“Anyone who loves movies is likely to love Cinema Paradiso.”
That definitive affirmation of writer-director Guiseppe Tornatore’s unadulterated love letter to the silver screen came from no less an authority than Pulitzer Prize winning film critic Roger Ebert, in his original review of the Best Foreign Film Oscar winner of 1989. Having finally seen it myself, I’d have to admit to feeling foolish, were I to try one-upping the master’s praise.
In fact, I’ve now seen it twice, at two different lengths. The “Twenty Fifth Anniversary” Blu-ray package offered by Arrow Academy generously provides both the 174 minute “Director’s Cut” and the famously award-collecting “Theatrical Version,” running at a more mainstream-friendly 124 minutes.
The catalyst remains the same: celebrated film maker Salvatore Di Vita (Jacques Perrin, State of Siege) receives a phone call from his mother, informing him that Alfredo (Philippe Noiret, Il Postino) has died, prompting Salvatore–now based in Rome–to revisit his Sicilian birthplace for the first time in thirty years, but not before slipping into a reverie of his childhood (delivered via flashback), starting when he was just five years old and living in the tiny, impoverished fishing village of Giancaldo; then struggling through the waning days of World War II.
He was called Totó back then and was still waiting, in vain, for his father to return from a duty tour on the Russian front. Despite serving as an altar boy, young Totó (Salvatore Cascio, The Pope Must Diet) proved to be something of an unholy terror to his young, widowed mother (Antonella Attili, The Star Maker), feisty Father Adelfio (Leopoldo Trieste, The Sicilian Clan)—who not only serves as the village priest, but also as its one-man movie censorship bureau—and Alfredo, the middle-aged projectionist at the town’s lone movie house, who—despite his best efforts—becomes the boy’s surrogate father.
The flashback flashes forward twice: first into Totó’s adolescence (with Marco Leonardi now taking over the role) where he meets Elena (Agnese Nano, Miracle at St. Anna), the first woman to capture—as well as the first to break—his heart and finally, back to the present, where as a grown man, he returns to bury his most important friend.
I chose to watch the famous, shorter cut first and came away verily impressed by its abundant mixture of wit and pathos. The evolving love story between Totó and Alfredo is certainly one for the ages, particularly as portrayed by Cascio and Noiret. And yet, I couldn’t help wonder if Cinema Paradiso was really the best foreign film of that year or whether it had snagged its trophy by virtue of paying adoring tribute to the industry bestowing the honors.
I had no such reservations after viewing the director’s cut, which uses its additional time to flesh out Totó’s teenage and adult years (which is exactly where the story went pear-shaped for me in the theatrical version), providing a much fuller and more satisfying viewing experience; ironically, seeming to go from start to finish much more quickly than its truncated cousin.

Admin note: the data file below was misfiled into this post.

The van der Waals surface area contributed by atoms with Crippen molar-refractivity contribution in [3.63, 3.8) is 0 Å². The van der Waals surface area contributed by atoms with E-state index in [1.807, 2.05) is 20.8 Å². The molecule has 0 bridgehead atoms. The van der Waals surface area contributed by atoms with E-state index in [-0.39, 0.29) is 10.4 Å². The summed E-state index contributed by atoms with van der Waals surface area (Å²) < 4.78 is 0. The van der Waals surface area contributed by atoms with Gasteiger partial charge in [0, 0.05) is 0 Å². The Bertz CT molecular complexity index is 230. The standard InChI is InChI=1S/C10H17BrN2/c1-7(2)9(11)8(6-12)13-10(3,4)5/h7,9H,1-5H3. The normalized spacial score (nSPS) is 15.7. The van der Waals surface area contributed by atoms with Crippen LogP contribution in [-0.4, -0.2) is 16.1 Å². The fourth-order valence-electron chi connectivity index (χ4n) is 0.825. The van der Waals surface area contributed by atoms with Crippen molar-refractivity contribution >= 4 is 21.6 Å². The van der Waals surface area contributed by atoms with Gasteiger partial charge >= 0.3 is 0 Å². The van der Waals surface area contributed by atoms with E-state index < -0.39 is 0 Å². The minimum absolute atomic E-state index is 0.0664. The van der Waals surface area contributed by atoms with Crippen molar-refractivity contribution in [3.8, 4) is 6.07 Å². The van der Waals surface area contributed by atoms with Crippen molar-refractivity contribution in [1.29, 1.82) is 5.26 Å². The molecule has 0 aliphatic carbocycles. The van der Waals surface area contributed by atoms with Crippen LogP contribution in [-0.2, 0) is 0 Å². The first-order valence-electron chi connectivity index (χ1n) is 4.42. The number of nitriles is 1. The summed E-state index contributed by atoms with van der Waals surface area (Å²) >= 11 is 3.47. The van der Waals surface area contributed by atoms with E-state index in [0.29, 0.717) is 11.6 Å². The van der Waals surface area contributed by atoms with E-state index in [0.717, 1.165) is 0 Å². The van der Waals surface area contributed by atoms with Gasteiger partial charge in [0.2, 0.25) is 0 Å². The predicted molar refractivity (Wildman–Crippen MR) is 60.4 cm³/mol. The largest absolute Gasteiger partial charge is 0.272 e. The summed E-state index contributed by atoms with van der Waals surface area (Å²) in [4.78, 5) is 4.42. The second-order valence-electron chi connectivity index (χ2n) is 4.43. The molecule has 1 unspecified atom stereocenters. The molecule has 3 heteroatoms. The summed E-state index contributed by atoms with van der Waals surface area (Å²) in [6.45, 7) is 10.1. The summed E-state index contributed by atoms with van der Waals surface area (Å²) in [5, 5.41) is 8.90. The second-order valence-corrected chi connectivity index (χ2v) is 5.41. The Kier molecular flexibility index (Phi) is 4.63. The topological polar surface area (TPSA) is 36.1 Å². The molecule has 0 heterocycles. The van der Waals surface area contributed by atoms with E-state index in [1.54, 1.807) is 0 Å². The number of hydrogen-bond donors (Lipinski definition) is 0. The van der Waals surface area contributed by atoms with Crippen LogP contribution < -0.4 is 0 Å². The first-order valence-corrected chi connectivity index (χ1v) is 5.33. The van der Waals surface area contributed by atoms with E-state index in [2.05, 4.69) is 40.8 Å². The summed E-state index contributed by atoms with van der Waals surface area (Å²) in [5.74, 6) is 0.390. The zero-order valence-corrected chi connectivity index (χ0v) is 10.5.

Additionally, the director’s cut clears up a great mystery (left unsolved in the theatrical version), but more than that I will not say. Spoilers, right? Wrong!
Regardless of which version you prefer, this special two-fer set from Arrow Academy has got you covered. Both remastered films are presented in 1.66:1/1080p and beautiful to behold. What’s more, they’re kitted out with two equally effective sound options, allowing you to enjoy Ennio Morricone’s sweeping yet poignant score in all its auditory glory. Che cosa? You don’t speaka di Italiano? English SDH subtitles are available.
Bonus features here are rich and plentiful. Before one even gets to the discs, there’s a reversible jacket, each side featuring a different color illustration. More color illustration pervades the set’s photo-laden 33 page booklet, including a behind-the-scenes gallery, a scholarly essay by Pasquale Iannone and notes about the transfer project for technophiles (you know who you are).
Onto the discs: director Tornatore provides audio commentary, in the company of Italian cinema expert Milicent Marcus. The seven minute kissing sequence stands on its own, as Cinema Paradiso fans well know, but here Tornatore provides an assist, identifying each clip therein. There are a pair of featurettes: The nearly hour-long A Dream of Sicily, which features Tornatore sharing some of the first footage he ever shot in his life, in addition to talking with legendary director Francesco Rosi (Salvatore Giuliano) and painter Peppo Dicatgo, while A Bear and a Mouse is a 27 minute examination of the Alfredo and Totó characters, including interviews with the actors who brought them to life on screen. Additionally, there’s the theatrical trailer for the Director’s Cut and yet another trailer hawking this 25th anniversary re-release, apparently to satisfy the most persnickety completists.
“Life is not what you see in films,” Alfredo counsels his young charge, at one point. “Life is much harder.”
It’s sound advice and exactly the kind given by a responsible man to a formative child. But we know better, eh? We, who value cinema far and above its ability to occupy time spans, know that the very best films do, in fact, bring their worlds to life and invite us to join them, no?
If you’re one of us, you owe it to yourself to get Cinema Paradiso in this brilliant set.